Saving California Poppy Seeds

Eschscholzia californica, better known as California poppy, is a perennial and annual poppy native to the United States. This poppy is the official state flower of California, and different than Papaver somniferum, which is better known as Opium poppy. While California poppies are just as easy to grow as opium poppies, saving seeds from California poppies is a little bit different.

California poppy flower

California poppies are low-growing plants and the flowers are not as large and dramatic as the flowers of opium poppies. Another difference is the seed pod for California poppies which you can see in the background of this picture. California poppy seed pods look like okra seed pods that have been put on a diet. The thin seed pods emerge from the center of the flower after it has been pollinated.

California Poppy Seeds

Again, these seed pods are different than the other poppies I’ve collected and saved seeds from. Here is a seed pod that has split open and spilled all but two of its seeds.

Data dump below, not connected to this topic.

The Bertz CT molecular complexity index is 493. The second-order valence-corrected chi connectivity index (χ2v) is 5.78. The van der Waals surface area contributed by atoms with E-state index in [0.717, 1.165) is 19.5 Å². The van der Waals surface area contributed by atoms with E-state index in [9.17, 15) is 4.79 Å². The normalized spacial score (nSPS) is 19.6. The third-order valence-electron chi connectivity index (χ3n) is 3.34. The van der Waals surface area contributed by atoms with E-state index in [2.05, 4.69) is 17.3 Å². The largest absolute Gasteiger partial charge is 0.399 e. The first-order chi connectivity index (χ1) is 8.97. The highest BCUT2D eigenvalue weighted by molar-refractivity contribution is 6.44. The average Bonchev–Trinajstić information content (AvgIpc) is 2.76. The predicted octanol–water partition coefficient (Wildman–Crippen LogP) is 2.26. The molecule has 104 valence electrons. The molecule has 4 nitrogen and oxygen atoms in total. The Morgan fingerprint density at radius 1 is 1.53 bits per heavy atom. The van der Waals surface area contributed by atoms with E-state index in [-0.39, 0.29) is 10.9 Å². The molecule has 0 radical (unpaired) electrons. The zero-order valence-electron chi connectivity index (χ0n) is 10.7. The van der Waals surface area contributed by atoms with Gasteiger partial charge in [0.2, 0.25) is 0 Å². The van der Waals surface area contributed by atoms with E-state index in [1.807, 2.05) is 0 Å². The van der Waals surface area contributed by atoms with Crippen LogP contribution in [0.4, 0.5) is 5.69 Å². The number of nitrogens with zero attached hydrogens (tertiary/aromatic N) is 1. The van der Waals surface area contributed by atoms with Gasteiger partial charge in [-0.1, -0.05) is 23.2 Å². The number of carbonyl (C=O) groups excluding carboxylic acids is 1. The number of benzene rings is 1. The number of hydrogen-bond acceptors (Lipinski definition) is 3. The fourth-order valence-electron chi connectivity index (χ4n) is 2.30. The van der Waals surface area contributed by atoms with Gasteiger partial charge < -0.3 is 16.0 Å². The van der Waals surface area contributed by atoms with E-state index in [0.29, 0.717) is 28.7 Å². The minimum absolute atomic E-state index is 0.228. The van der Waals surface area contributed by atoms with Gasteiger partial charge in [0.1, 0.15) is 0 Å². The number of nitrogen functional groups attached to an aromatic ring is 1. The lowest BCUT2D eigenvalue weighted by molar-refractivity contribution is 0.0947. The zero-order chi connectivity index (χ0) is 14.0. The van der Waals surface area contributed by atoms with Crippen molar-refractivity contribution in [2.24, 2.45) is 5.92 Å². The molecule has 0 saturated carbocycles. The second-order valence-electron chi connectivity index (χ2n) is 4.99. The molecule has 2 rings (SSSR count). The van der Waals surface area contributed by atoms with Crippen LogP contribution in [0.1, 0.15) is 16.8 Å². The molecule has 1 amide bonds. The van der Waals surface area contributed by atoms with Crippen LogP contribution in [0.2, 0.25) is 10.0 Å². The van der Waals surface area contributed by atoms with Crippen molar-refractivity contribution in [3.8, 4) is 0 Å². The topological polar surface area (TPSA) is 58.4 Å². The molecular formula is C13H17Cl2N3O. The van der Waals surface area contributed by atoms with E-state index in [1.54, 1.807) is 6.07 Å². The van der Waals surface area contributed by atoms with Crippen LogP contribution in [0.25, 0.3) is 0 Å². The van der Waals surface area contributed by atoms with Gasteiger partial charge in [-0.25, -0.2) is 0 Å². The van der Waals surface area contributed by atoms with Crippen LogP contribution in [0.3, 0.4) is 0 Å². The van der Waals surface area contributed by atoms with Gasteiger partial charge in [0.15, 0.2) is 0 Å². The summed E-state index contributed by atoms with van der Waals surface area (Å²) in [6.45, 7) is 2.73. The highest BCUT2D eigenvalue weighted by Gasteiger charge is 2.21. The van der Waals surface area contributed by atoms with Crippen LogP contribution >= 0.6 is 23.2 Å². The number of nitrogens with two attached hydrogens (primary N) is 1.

California Poppy Flower Seeds

Here is an unripe California poppy seed pod next to some seed pods that have opened and some California poppy seeds. If you look at the pictures and video for the post on collecting and saving cleome seeds you may notice a similarity. The two plants share similar seed pod structures and even the seeds look a little alike.

In the post on saving cleome seeds I recommend pressing the seed pod between your fingers and feeling for the split or “crack” of the seed pod to know whether it is ready to harvest seeds from. I find the same method applies with California poppies. You’ll know the pod is ready to collect seeds from when it splits when gentle pressure is applied.

You can also collect several of the tan-colored seed pods and place them into a bowl or paper bag. You’ll hear them little cracking sounds as the pods split open and some of the seeds can be spit out a distance at this point, so keep the seeds out of reach of children and pets.

It may also be a good idea to wear gloves when handling the seed pods that haven’t dried completely yet to avoid having your skin come into contact with the milky sap of these plants.

One of the fun aspects for me about learning how to save seeds is that once you’ve learned how to save seeds from a handful of plants, you can use previous experience to learn how to identify the seed pods and seeds of just about any plant.

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